A titanic work.
At the time of general confinement, the urge to dance itches you? First invites you to (re) see some cult dance scenes from cinema …
“The scene comes from the fact that I live in Los Angeles and that I am always in traffic, wondering if I want to shoot myself or dance. And we had already seen the version where you want to shoot yourself in Chute Libre “, summarizes Damien Chazelle at Weekly Entertainment when he talks about the opening scene of La La Land. Crazy, incredibly joyful and choreographed with genius, the beginning of the film seems to be a six-minute sequence. This is not the case: the director and his teams have cut the scene in “three shots“, as he recently confided to The Wrap (a cut at 3 minutes, another at 4:45). Once perfectly assembled during assembly, it is difficult to see this on the screen. And each shot had to be shot at the same time of day, so that the light was always almost identical. “It was a technical puzzle“, ensures the cinematographer Linus Sandgren to Indiewire. “We kept the idea of movement, but at times we had to stay behind the dancers instead of in front“But how was this crazy scene – which required six months of preparation and a few bumps on the cars used for rehearsals – actually filmed? A video that compares the film and its behind the scenes gives a good idea of the device:
But before the shooting, it was already necessary to obtain the authorizations to close an access ramp to the interchange which connects freeways 105 and 110 of Los Angeles. “We closed it on a Saturday and a Sunday in August 2015, but a week before we had an authorization for a Sunday, to perform the costume tests“, explains the director to EW. Chazelle, choreographer Mandy Moore and the dancers rehearsed in city car parks, trying to limit the space to find the same dimensions as those of the highway. “We were so precise in rehearsal that we gained a little too much confidence“. And the awakening was all the more difficult when arriving on the spot for the first time:”I used to use my iPhone, but obviously it’s more complicated with a crane. There were lots of things we hadn’t even thought of. The ramp of the highway is sloping, it is never flat. You have to deal with the heat, the sun that makes the roofs of cars burning… And the wind was strong“, it was therefore necessary to manage the movements of the crane to prevent the camera from bumping into a dancer or a vehicle. It was also necessary to hide the shadow of the crane, obviously visible on the ground:”This is why we decided to cut the sequence shot into several shots, and to hide them with a very fast panorama“, details Sandgren.”For the public, it’s invisible, but it was important for Damien to keep the idea of a sequence shot“.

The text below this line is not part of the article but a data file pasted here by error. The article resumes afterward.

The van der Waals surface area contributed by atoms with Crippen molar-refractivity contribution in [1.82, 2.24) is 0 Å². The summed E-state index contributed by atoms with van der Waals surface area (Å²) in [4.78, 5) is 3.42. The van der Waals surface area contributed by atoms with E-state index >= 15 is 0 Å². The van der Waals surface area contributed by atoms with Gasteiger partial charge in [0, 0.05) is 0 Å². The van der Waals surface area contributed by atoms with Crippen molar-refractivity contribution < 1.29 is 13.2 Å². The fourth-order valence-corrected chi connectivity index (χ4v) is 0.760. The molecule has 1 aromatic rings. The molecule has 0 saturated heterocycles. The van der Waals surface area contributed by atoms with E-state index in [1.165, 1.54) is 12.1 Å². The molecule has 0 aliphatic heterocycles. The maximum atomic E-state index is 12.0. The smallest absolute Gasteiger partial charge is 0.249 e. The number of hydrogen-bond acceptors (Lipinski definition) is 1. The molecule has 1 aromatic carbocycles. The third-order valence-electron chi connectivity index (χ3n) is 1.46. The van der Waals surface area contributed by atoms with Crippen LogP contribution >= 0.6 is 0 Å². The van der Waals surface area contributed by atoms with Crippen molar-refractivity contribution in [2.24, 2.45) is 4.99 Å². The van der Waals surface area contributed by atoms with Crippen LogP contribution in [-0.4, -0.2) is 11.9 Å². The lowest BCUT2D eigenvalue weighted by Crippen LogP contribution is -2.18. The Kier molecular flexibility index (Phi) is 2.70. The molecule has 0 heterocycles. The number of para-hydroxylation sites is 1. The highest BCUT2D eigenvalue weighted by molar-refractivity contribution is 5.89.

Visit the dream Los Angeles of La La Land with our map
Damien Chazelle and his team then decided to slightly modify the choreography to adapt. AT Time.com, he specifies that the first take was a disaster. The cranes failed to hit the dancers’ heads and the choreography brought them dangerously close to the side of the road … The second take was the right one. “It was difficult, we were limited at times“, he explains. But he confides to EW than “thanks to the rehearsal the week before, we managed to complete everything in two days. I wouldn’t say it was easy (…) but we got what we wanted. And without these months of preparation, we could never have done it“. A complicated shoot for a scene that has already found a nice place in the collective memory.
Damien Chazelle: “At no time was La La Land obvious”